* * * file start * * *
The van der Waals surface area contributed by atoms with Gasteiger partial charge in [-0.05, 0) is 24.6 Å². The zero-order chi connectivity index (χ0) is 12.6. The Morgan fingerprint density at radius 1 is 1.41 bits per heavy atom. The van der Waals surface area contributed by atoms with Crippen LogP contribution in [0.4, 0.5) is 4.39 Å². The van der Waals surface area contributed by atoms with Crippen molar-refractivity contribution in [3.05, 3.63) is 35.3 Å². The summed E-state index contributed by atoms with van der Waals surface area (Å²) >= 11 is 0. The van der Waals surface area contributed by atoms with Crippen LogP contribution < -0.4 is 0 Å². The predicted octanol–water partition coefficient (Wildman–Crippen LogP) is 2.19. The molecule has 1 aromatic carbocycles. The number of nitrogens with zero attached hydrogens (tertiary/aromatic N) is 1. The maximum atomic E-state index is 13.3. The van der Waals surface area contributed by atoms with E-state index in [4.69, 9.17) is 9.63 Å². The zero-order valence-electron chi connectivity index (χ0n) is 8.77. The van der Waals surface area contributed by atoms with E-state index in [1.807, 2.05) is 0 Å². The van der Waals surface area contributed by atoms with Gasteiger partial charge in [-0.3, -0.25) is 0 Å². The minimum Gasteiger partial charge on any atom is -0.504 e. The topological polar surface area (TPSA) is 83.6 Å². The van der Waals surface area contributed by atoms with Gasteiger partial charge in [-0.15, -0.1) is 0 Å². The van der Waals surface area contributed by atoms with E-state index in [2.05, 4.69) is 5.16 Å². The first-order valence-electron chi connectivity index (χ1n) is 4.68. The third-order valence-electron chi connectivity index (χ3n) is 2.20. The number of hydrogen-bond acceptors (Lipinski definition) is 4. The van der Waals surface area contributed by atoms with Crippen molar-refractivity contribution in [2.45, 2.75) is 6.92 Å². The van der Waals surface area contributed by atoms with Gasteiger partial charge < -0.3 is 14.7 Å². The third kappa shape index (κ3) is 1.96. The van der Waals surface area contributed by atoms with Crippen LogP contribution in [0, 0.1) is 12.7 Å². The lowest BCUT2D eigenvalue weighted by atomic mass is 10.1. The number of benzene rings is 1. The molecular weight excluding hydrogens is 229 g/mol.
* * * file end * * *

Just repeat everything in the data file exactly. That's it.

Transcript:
The van der Waals surface area contributed by atoms with Gasteiger partial charge in [-0.05, 0) is 24.6 Å². The zero-order chi connectivity index (χ0) is 12.6. The Morgan fingerprint density at radius 1 is 1.41 bits per heavy atom. The van der Waals surface area contributed by atoms with Crippen LogP contribution in [0.4, 0.5) is 4.39 Å². The van der Waals surface area contributed by atoms with Crippen molar-refractivity contribution in [3.05, 3.63) is 35.3 Å². The summed E-state index contributed by atoms with van der Waals surface area (Å²) >= 11 is 0. The van der Waals surface area contributed by atoms with Crippen LogP contribution < -0.4 is 0 Å². The predicted octanol–water partition coefficient (Wildman–Crippen LogP) is 2.19. The molecule has 1 aromatic carbocycles. The number of nitrogens with zero attached hydrogens (tertiary/aromatic N) is 1. The maximum atomic E-state index is 13.3. The van der Waals surface area contributed by atoms with E-state index in [4.69, 9.17) is 9.63 Å². The zero-order valence-electron chi connectivity index (χ0n) is 8.77. The van der Waals surface area contributed by atoms with E-state index in [1.807, 2.05) is 0 Å². The van der Waals surface area contributed by atoms with Gasteiger partial charge in [-0.3, -0.25) is 0 Å². The minimum Gasteiger partial charge on any atom is -0.504 e. The topological polar surface area (TPSA) is 83.6 Å². The van der Waals surface area contributed by atoms with Gasteiger partial charge in [-0.15, -0.1) is 0 Å². The van der Waals surface area contributed by atoms with E-state index in [2.05, 4.69) is 5.16 Å². The first-order valence-electron chi connectivity index (χ1n) is 4.68. The third-order valence-electron chi connectivity index (χ3n) is 2.20. The number of hydrogen-bond acceptors (Lipinski definition) is 4. The van der Waals surface area contributed by atoms with Crippen molar-refractivity contribution in [2.45, 2.75) is 6.92 Å². The van der Waals surface area contributed by atoms with Gasteiger partial charge < -0.3 is 14.7 Å². The third kappa shape index (κ3) is 1.96. The van der Waals surface area contributed by atoms with Crippen LogP contribution in [0, 0.1) is 12.7 Å². The lowest BCUT2D eigenvalue weighted by atomic mass is 10.1. The number of benzene rings is 1. The molecular weight excluding hydrogens is 229 g/mol.